The power of optimism and hope.
As an individual I am generally fairly optimistic and upbeat, but there have been times in the past five years when my normal levels of optimism have dipped and been accompanied by increased levels of fearfulness and anxiety.
There are a number of reasons for my ‘dips’, both professional and personal, but I believe my increased levels of professional optimism today is due, in part to feeling more in control of my own destiny as a result of the potential I see for my network marketing venture.
So in this post I would like to explore ‘optimism’ and how it might be related to the concept of ‘locus of control’, the idea that people are generally either predisposed towards an external or internal locus of control. An idea originally conceived by Julian Rotter, in the 1950s.
People with an internal locus of control, tend to feel and believe that they can influence and have some control over events and their outcomes. They generally attribute their success and achievements in life to their own efforts and tend to take the control they can in any given situation.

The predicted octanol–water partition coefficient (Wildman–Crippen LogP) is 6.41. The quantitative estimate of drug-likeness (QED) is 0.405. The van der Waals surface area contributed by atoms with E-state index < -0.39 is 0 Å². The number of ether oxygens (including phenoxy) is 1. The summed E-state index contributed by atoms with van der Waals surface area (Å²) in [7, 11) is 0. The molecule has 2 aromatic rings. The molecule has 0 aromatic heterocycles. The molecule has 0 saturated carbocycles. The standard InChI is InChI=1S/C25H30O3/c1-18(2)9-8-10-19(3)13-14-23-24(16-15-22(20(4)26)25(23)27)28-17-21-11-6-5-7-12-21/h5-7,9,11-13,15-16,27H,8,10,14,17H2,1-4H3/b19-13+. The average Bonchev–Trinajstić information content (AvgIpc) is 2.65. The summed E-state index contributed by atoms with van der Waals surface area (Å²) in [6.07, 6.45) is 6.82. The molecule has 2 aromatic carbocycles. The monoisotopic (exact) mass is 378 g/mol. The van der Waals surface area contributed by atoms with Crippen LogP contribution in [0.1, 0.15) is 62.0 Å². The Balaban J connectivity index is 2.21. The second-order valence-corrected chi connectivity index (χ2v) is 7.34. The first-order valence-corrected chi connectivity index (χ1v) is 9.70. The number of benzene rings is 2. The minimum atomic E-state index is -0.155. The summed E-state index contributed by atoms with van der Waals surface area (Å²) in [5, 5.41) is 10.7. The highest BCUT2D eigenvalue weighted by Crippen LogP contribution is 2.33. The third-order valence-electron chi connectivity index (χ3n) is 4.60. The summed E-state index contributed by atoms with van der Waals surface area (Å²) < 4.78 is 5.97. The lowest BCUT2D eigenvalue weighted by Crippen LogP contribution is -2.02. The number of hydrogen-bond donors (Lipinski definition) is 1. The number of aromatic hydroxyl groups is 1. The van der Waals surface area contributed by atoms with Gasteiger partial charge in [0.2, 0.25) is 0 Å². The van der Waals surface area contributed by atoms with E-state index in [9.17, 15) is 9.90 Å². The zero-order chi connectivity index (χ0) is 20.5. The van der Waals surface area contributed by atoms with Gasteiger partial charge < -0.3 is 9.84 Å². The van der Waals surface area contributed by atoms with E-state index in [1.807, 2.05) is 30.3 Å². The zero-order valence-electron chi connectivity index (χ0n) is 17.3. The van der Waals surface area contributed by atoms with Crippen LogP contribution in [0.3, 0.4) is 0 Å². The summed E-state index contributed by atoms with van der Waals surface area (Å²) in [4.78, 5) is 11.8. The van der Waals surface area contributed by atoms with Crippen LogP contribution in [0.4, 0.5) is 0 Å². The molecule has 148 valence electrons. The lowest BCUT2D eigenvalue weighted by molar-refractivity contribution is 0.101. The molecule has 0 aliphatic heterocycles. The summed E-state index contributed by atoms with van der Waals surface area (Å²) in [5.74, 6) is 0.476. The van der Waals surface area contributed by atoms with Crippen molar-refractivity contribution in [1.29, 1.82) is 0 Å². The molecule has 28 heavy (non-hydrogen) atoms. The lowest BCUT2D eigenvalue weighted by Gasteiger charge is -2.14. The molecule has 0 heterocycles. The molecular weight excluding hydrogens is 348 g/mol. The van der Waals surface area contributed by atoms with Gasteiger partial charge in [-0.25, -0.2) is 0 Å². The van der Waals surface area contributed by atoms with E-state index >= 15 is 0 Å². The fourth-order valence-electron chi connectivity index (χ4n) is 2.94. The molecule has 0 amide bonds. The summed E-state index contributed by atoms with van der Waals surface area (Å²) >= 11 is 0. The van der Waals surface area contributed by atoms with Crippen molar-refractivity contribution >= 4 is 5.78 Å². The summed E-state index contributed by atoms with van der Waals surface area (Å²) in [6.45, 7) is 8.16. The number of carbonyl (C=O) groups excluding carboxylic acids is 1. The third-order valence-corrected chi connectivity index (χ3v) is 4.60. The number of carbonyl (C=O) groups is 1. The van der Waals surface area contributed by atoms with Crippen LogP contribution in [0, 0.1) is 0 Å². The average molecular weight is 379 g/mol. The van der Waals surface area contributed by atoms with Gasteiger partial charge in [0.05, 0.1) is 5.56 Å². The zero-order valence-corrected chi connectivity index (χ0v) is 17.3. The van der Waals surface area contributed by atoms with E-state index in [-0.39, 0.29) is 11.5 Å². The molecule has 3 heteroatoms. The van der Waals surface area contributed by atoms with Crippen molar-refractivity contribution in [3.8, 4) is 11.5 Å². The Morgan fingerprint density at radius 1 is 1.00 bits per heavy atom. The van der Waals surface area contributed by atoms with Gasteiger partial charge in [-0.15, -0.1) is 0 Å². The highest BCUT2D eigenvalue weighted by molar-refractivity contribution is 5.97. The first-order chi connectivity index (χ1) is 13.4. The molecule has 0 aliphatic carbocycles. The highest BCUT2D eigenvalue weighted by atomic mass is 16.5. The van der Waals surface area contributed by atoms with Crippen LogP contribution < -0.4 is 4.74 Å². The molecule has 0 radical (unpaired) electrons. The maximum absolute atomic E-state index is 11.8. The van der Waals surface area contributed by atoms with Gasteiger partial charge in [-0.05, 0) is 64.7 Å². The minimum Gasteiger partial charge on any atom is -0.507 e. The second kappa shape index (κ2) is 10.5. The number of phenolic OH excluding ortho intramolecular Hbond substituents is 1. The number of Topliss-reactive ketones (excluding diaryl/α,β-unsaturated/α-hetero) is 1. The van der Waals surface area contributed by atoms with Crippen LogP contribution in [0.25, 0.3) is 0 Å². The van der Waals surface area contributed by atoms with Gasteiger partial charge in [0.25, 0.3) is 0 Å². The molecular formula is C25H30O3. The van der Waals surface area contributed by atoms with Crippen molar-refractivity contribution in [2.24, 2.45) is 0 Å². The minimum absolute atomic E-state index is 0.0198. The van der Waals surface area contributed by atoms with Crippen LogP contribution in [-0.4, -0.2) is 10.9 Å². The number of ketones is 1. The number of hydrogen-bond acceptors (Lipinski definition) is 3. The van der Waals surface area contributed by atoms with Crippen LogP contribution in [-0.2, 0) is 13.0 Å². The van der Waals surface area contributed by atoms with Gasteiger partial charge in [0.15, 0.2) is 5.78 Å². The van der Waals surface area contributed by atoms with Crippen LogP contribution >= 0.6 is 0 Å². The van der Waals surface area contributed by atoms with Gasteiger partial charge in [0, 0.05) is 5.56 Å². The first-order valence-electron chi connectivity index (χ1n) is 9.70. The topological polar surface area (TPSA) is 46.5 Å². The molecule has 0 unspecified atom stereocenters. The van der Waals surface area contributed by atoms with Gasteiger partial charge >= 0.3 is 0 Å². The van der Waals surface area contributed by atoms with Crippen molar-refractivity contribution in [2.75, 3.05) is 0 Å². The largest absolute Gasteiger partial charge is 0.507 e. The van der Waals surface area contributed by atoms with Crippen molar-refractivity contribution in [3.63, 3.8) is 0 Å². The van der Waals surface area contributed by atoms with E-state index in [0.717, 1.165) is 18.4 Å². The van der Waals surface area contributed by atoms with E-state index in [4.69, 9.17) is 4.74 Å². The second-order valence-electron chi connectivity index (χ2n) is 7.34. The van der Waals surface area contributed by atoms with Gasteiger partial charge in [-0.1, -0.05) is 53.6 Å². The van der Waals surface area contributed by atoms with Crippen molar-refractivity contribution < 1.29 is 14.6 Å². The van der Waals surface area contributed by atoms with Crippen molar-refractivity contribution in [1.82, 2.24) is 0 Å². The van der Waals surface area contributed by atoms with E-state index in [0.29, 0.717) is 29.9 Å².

However, someone with an ‘external’ locus of control, will in general believe and feel that they are at the ‘mercy of fate’, there is little they can do to influence or change things. They find it difficult to identify and take the control that is available to them and may well use negative ‘self-talk’ to maintain a state of ‘victimhood’.
Perhaps this seems obvious, but it occurs to me that those people who have a tendency to attribute success, or ‘failure’ to their own efforts might well be more inclined towards optimism and hopefulness. They may well have the attitude, ‘I can do better, next time.’
So where would you place yourself?
And if you are generally more inclined towards an ‘external locus of control, what can you do about it?
Well, maybe recognising it in yourself, might not be a bad place to start.
It is also probably worth acknowledging that in any given situation you always have a choice, it’s just that you may not like the choices available to you at that moment in time.
Actively, practice looking for where you can take control. At the very least you can always take control over how you feel.
Start paying attention to your ‘self- talk’, what are you habitually saying to yourself? Is your language ‘peppered’ with ‘nevers’, ‘shoulds’ and ‘oughts’?
There is a wonderful saying, that goes along the lines of ‘be careful what you say to yourself as you are the one always listening.’
When things don’t go according to plan, practice asking, what can I learn from this? What did I do well? What will I do next time? Questioning a situation is a great way to regain a sense of control and mastery over it.
When things aren’t going well there are days when I need to remind myself that, “Tomorrow is another day”, from the film Gone with the Wind.
So there you have it, until next time